China leads the world in solar power technology

According to a new report from the European Photovoltaic Industry Association (EPIA), there were 37 gigawatts worth of new solar panels installed worldwide in 2013. This exceeded even the highest of industry expectations, as solar industry analyzer NBD Solarbuzz projected that there would only be 36 gigawatts across the globe. Though they were relatively accurate, this has not stopped the organization from making an even bolder prediction: In 2014, there will be 49 gigawatts worth of solar panels constructed.

Though some European countries found their numbers falling from 2012 to 2013, there were plenty that saw gains in the solar energy market. Greece, Italy, the United Kingdom and Romania all saw a greater number of solar panels built last year over the year before. China has claimed the top spot, making up a majority of the solar panels that were built with 11.3 gigawatts alone. This towers over the clean energy investments made by the second-place Japan (6.9 gigawatts) and third-place United States (4.8 gigawatts).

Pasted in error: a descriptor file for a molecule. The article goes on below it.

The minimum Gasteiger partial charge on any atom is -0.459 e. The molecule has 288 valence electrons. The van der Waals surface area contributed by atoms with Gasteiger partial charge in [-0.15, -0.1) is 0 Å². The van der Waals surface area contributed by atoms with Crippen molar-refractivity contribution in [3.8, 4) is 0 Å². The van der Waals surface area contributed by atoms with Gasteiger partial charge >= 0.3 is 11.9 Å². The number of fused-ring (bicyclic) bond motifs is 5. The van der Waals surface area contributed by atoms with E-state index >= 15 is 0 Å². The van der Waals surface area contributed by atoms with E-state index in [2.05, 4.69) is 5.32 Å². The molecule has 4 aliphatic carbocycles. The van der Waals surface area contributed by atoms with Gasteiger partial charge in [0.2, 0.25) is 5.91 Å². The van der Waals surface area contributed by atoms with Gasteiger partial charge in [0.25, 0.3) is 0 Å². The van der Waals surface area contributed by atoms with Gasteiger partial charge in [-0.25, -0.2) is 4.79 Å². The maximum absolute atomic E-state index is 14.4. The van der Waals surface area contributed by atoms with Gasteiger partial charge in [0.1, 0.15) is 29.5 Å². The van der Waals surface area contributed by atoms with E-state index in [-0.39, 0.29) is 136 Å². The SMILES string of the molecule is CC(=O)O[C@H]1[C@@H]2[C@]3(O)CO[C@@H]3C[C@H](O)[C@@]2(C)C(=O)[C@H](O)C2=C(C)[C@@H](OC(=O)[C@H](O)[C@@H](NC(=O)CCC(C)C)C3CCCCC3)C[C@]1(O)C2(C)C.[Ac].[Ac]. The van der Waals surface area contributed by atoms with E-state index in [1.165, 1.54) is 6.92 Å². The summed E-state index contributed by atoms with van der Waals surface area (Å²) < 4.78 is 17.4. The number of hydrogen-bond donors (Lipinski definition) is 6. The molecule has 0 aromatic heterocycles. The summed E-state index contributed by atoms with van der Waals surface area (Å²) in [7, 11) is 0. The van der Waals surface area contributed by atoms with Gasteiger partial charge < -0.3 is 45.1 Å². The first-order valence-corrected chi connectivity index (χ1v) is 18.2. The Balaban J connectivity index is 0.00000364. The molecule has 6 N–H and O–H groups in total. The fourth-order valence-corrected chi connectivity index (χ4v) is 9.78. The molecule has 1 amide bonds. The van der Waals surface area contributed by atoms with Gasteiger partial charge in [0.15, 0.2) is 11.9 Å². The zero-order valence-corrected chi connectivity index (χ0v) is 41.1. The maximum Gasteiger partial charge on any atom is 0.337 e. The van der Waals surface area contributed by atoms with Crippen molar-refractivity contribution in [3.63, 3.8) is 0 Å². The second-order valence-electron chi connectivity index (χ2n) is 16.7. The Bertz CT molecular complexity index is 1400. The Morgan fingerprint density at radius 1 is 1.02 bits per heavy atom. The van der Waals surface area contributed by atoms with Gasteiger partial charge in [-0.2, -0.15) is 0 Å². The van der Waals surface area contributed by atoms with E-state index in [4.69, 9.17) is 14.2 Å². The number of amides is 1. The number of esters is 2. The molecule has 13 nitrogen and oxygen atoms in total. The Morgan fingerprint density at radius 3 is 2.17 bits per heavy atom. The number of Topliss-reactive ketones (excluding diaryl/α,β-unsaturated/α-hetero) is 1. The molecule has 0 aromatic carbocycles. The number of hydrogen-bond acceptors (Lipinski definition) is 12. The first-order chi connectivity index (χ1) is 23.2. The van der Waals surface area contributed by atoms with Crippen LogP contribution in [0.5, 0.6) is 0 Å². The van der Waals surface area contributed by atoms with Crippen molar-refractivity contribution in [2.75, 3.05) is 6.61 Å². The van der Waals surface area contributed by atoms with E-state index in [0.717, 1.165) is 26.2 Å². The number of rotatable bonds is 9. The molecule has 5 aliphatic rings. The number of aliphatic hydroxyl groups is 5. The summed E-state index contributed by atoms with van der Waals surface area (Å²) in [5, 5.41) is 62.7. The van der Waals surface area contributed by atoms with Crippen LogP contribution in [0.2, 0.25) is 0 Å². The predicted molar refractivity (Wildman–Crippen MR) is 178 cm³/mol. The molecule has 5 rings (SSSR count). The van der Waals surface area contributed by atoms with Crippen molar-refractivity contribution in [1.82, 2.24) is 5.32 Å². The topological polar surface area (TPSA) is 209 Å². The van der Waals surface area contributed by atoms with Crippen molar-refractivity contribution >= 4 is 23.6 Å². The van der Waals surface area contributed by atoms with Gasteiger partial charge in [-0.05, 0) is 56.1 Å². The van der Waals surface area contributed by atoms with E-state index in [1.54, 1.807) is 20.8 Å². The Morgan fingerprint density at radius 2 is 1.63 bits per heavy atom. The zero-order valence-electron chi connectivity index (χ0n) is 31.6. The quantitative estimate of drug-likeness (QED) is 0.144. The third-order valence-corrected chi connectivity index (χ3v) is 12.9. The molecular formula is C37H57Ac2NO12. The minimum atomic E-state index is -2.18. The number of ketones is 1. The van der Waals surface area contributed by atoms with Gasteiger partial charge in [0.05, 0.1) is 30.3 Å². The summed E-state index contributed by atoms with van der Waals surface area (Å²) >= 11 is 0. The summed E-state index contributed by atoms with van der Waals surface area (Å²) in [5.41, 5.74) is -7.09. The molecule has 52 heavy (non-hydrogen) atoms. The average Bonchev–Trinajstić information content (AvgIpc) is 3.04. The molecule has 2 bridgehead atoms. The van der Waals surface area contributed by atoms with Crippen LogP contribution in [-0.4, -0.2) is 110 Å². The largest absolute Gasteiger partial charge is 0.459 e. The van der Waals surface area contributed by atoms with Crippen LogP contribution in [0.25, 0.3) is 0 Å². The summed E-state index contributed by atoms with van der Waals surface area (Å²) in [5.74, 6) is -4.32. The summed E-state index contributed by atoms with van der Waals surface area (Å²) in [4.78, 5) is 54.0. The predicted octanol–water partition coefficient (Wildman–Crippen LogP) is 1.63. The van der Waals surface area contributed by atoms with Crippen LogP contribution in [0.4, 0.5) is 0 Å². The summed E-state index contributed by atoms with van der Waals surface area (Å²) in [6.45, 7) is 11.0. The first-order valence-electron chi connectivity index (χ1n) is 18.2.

There are several factors that could be responsible for the European decline in solar panel installations, which has given rise to dominance in this arena by the Asian markets. Many industry analysts believe the future of clean energy – including solar power and the development of new technologies – exists in China and Japan, instead of Europe.

"In a number of European countries, harsh support reduction, retrospective measures and unplanned changes to regulatory frameworks that badly affect investors' confidence and PV investments viability have led to a significant market decrease," stated Gaëtan Masson, head of business intelligence for EPIA told reporters.

While the world wrestles with where solar power and clean energy can go, there is plenty that homeowners in the Virginia and Maryland area can do to improve energy efficiency in their own uses. Contact Alban Inspections to schedule an appointment for a home inspection, which can help you determine places around the house where you can cut back on energy consumption.